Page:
The Senate today confirmed California judge Janice Rogers Brown for the federal appeals court, ending a two-year battle filled with accusations of racism and sexism and shadowed by a dispute over Democratic blocking tactics.
WASHINGTON — The Senate today confirmed California judge Janice Rogers Brown for the federal appeals court, ending a two-year battle filled with accusations of racism and sexism and shadowed by a dispute over Democratic blocking tactics.
Senators quickly followed by ending another long-term filibuster, clearing the way for a vote Thursday on former Alabama Attorney General William Pryor as outlined in an agreement last month that averted a showdown that could have brought Senate action to a halt.
After giving Pryor a final vote and confirming two Michigan nominees to other appeals court posts, senators plan to leave President Bush’s other controversial nominees dangling, moving on to other matters after devoting a month to historic but exhausting debate over judges.
President Bush commended the Senate for voting to confirm Brown. “During her tenure on the California Supreme Court and California Court of Appeal, Justice Brown has distinguished herself as a brilliant and fair-minded jurist who is committed to the rule of law,” Bush said in a statement.
The Senate voted 56-43 to confirm Brown to the U.S. Circuit Court of Appeals for the District of Columbia and 67-32 to end the filibuster of Pryor’s nomination to the 11th U.S. Circuit Court of Appeals — the last of the three nominees Democrats agreed to clear in exchange for Republicans not banning judicial filibusters.
As a bonus, the Senate will confirm on Thursday Michigan nominees David McKeague and Richard Griffin, nominated to the 6th Circuit in Cincinnati, said Majority Leader Bill Frist, R-Tenn.
While those two weren’t part of the deal to avoid a fight over judicial filibusters, Democrats withdrew their objections to their confirmation during the back-and-forth negotiations.
By clearing the filibusters of Brown, Pryor and the now-confirmed U.S. Appeals Court Judge Priscilla Owen, the Senate has taken care of the first part of the Senate agreement.
Seven Democrats and seven Republicans signed the pact last month pledging not to filibuster judicial nominees except in extraordinary circumstances. At the same time, they agreed to oppose attempts by GOP leaders to change filibuster procedures.
The third prong in the agreement was to end the filibusters of Owen, Brown and Pryor, virtually guaranteeing their confirmation in the Republican-controlled Senate.
It takes 60 votes to bypass a filibuster. In July 2003, Republicans were able to get only 53 votes for the state attorney general. In November 2003, they were able to get 51 votes for Pryor and 53 votes for Brown. The two have been stuck since then.
The Senate is anxious to move on to considering energy legislation and spending bills instead of taking up Bush’s other appellate nominees including Henry Saad, William Myers, William Haynes and Brett Kavanaugh.
Those nominees were not guaranteed confirmation votes in the centrist agreement, and Democrats are expected to try and block all of them.
Frist said Tuesday he wasn’t shirking a fight over those nominations. “As they come out of committee, we’re going to bring them to the floor,” he said.
But Myers’ nomination already is pending in the full Senate, and the others have yet to get a vote in the Senate Judiciary Committee. North Carolina judge Terrence Boyle is the only name expected to be voted on by the committee on Thursday.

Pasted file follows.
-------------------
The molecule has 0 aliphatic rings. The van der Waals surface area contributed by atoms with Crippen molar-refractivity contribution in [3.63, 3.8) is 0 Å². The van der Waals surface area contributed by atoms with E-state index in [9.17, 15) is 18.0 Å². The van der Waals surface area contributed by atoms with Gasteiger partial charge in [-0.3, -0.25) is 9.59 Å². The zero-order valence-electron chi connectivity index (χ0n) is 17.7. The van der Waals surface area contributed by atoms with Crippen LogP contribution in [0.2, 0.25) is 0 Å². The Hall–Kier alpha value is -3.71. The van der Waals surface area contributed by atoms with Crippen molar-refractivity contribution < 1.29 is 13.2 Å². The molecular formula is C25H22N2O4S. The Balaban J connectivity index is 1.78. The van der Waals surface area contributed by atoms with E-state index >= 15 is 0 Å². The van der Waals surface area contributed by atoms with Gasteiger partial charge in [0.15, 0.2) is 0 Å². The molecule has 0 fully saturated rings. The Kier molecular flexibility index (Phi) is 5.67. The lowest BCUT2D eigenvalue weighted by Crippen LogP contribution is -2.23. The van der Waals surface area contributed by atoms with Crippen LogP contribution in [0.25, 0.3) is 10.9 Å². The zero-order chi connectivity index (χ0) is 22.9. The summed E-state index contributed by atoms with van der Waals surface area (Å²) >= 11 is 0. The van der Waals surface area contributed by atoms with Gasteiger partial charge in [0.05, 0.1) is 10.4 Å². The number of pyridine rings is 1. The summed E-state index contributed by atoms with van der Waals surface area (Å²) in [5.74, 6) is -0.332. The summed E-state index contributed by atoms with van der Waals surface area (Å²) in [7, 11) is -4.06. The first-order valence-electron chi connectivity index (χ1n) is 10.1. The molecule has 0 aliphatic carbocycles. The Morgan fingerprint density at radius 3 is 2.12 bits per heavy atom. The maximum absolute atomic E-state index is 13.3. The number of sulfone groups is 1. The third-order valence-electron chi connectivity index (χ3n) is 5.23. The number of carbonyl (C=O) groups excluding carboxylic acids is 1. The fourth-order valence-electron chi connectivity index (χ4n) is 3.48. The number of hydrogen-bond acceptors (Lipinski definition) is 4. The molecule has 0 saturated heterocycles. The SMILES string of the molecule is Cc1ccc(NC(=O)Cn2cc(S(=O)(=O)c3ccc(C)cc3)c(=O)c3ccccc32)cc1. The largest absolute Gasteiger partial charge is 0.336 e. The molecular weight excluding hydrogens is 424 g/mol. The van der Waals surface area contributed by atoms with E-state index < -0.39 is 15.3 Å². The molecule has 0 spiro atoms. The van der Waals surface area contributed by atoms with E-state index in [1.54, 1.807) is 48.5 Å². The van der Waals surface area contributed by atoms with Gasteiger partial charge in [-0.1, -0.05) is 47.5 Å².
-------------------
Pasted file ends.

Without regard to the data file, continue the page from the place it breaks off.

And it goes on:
Overshadowing everything is a potential vacancy on the Supreme Court. The most likely for retirement this summer is 80-year-old Chief Justice William Rehnquist, who has cancer. The Senate then would have to debate Bush’s choice for that court, pushing other nominees even further back in the queue.
Democrats have been arguing that the Republican-controlled Senate has spent too much time on Bush’s judicial picks and not enough on the country’s other priorities. “We’ve spent endless hours, endless days, too many weeks debating radical judges and Republican attempts to abuse power,” said Senate Democratic leader Harry Reid of Nevada.
But Brown’s supporters said her confirmation to the D.C. circuit was long overdue.
“She does possess outstanding qualifications to have first earned the nomination from our distinguished president and secondly, to have earned the support of this body in the advise and consent role,” said Sen. John Warner, R-Va., one of the centrists who forged the filibuster compromise.
Brown’s supporters said critics were concerned about a conservative black woman getting a seat of power inside the federal judiciary. Brown becomes the second black woman on the D.C. court, which decides important government cases involving separation of powers and the authority of federal agencies.
Democrats have been blocking Brown because they see her as a conservative judicial activist who ignores the law in favor of her own political views. They are critical of her record as a jurist who supported limits on abortion rights and corporate liability and opposed affirmative action.
Pryor was given a temporary appointment to the 11th Circuit Court of Appeals by Bush after being blocked by Democrats. That appointment should be allowed to expire at the end of the year, instead of confirming him for a lifetime position, said Sen. Edward Kennedy, D-Mass.
A confirmation vote is expected for Pryor on Thursday, but Kennedy said Democrats would have plenty to say before that vote.
“We are going to be spending days to make sure the American people understand and know what Mr. Pryor said about the Americans with Disabilities Act, let alone what you said about voting rights, let alone when he said about family and medical leave,” Kennedy said.